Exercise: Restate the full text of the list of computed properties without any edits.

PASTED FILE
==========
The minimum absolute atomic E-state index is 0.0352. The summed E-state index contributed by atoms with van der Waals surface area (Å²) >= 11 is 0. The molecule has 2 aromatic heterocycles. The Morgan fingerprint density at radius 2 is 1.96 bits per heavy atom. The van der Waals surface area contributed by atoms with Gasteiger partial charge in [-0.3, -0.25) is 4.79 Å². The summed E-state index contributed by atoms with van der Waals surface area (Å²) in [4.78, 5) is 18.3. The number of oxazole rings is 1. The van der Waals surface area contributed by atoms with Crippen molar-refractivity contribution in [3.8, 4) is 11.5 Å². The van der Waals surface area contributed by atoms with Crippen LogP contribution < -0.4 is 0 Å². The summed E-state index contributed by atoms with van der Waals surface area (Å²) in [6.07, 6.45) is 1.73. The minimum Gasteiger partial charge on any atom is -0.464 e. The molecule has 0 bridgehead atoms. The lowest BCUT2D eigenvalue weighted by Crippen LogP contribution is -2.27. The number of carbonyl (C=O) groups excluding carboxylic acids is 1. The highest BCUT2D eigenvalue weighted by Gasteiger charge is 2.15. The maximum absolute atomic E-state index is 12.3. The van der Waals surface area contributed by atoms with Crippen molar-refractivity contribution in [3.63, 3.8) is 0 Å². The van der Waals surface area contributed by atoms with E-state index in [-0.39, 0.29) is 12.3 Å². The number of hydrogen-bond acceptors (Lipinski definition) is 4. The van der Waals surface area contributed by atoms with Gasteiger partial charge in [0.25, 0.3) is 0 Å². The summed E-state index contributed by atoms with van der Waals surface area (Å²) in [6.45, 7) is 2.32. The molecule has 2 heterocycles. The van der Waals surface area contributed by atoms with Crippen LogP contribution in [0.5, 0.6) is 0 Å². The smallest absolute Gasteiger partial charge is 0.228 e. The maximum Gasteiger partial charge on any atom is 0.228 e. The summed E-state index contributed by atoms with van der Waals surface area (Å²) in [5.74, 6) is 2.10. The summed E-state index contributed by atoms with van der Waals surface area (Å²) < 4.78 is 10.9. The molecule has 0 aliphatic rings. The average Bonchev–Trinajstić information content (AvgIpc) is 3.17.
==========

The minimum absolute atomic E-state index is 0.0352. The summed E-state index contributed by atoms with van der Waals surface area (Å²) >= 11 is 0. The molecule has 2 aromatic heterocycles. The Morgan fingerprint density at radius 2 is 1.96 bits per heavy atom. The van der Waals surface area contributed by atoms with Gasteiger partial charge in [-0.3, -0.25) is 4.79 Å². The summed E-state index contributed by atoms with van der Waals surface area (Å²) in [4.78, 5) is 18.3. The number of oxazole rings is 1. The van der Waals surface area contributed by atoms with Crippen molar-refractivity contribution in [3.8, 4) is 11.5 Å². The van der Waals surface area contributed by atoms with Crippen LogP contribution < -0.4 is 0 Å². The summed E-state index contributed by atoms with van der Waals surface area (Å²) in [6.07, 6.45) is 1.73. The minimum Gasteiger partial charge on any atom is -0.464 e. The molecule has 0 bridgehead atoms. The lowest BCUT2D eigenvalue weighted by Crippen LogP contribution is -2.27. The number of carbonyl (C=O) groups excluding carboxylic acids is 1. The highest BCUT2D eigenvalue weighted by Gasteiger charge is 2.15. The maximum absolute atomic E-state index is 12.3. The van der Waals surface area contributed by atoms with Crippen molar-refractivity contribution in [3.63, 3.8) is 0 Å². The van der Waals surface area contributed by atoms with E-state index in [-0.39, 0.29) is 12.3 Å². The number of hydrogen-bond acceptors (Lipinski definition) is 4. The van der Waals surface area contributed by atoms with Gasteiger partial charge in [0.25, 0.3) is 0 Å². The summed E-state index contributed by atoms with van der Waals surface area (Å²) in [6.45, 7) is 2.32. The molecule has 2 heterocycles. The van der Waals surface area contributed by atoms with Crippen LogP contribution in [0.5, 0.6) is 0 Å². The smallest absolute Gasteiger partial charge is 0.228 e. The maximum Gasteiger partial charge on any atom is 0.228 e. The summed E-state index contributed by atoms with van der Waals surface area (Å²) in [5.74, 6) is 2.10. The summed E-state index contributed by atoms with van der Waals surface area (Å²) < 4.78 is 10.9. The molecule has 0 aliphatic rings. The average Bonchev–Trinajstić information content (AvgIpc) is 3.17.